“Sing, Unburied, Sing” is set primarily on the Mississippi Gulf Coast. The novel, ultimately, is a study of family and the bonds that forge them. The family follows the lives of Pop, Mam, Leonie and her boyfriend Michael, and their two children Jojo and Kayla. Leonie’s parents, Pop and Mam, are the primary caregivers for her two children, thirteen-year-old Jojo and three-year old Kayla, because Leonie is a serious drug addict and Michael is in prison.
Biracial children Jojo and Kayla also know very little of Michael’s family because of his family’s deeply entrenched hatred of black people and interracial unions; Leonie is African-American and Michael is white. Leonie’s neglect and Michael’s absence make their intelligent and thoughtful son Jojo a rather somber young man who feels no real attachment to either of his parents. Instead, his devotion and love are given to Pop, the seriously ill Mam, and little Kayla.
This serious lack of attachment to Leonie and Michael is what makes the journey to collect Michael from Parchman, Mississippi’s state penitentiary, in the Mississippi Delta whilst Mam grows sicker and sicker each day from her cancer all the more heartbreaking. The familial tension, along with the presence of the very real ghosts of Given, Leonie’s brother who was killed by Michael’s racist cousin, and Ritchie, a young boy who was in Parchman with Pop, make the story all the more haunting and tragic.
This novel is absolutely beautiful and an excellent example of how to do contemporary Southern Gothic literary fiction the right way. Ghosts and hoodoo are very real components of the backdrop for the novel that I found refreshing. I also enjoyed the alternating viewpoints throughout the book, because the reader is able to see the perspectives of Jojo, Leonie, and even one of the ghosts, Richie.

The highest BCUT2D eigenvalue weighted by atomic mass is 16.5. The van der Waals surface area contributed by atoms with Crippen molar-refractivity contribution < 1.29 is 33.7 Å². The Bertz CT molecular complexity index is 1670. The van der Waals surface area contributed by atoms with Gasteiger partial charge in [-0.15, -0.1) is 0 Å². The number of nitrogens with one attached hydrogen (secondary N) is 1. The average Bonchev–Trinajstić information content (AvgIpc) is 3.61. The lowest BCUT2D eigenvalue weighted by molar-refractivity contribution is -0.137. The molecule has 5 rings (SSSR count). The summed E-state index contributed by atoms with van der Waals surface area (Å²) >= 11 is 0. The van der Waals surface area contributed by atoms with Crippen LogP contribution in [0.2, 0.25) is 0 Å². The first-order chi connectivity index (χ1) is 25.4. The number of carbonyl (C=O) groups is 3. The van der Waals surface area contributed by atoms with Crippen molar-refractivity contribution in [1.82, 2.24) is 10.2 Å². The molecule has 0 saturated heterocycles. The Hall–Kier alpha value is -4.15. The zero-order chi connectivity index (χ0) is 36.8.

While the story is beautiful, I must still deliver a warning that this novel might be triggering for some. Various characters in the book are racist, particularly towards Black people, so racial slurs are used in different parts of the story. Rape and murder are also mentioned in the novel, and there are a few instances of physical abuse directed at children throughout the story. Although these are very real depictions of life in this time period, these If none of these topics are triggering for you, I would highly recommend Jesmyn Ward’s “Sing, Unburied, Sing” for a spooky read during the month of October.
The following are some questions you may want to consider while or after reading “Sing, Unburied, Sing”:
How much did you know about Parchman, Mississippi’s state penitentiary, prior to reading “Sing, Unburied, Sing”?
Do you know any people who still practice hoodoo, which is African-American “root work”, or anyone is deeply connected the Voodoo religion?
Were the prisoners in Parchman mentioned in the novel ever treated with respect and dignity? Regardless of the answer, what does their treatment say this about society at large and the treatment of prisoners and ex-convicts trying to reintegrate back into society?
Do you believe in ghosts?
Are attitudes changing in regards to interracial couples in the Deep South? If so, how are they changing?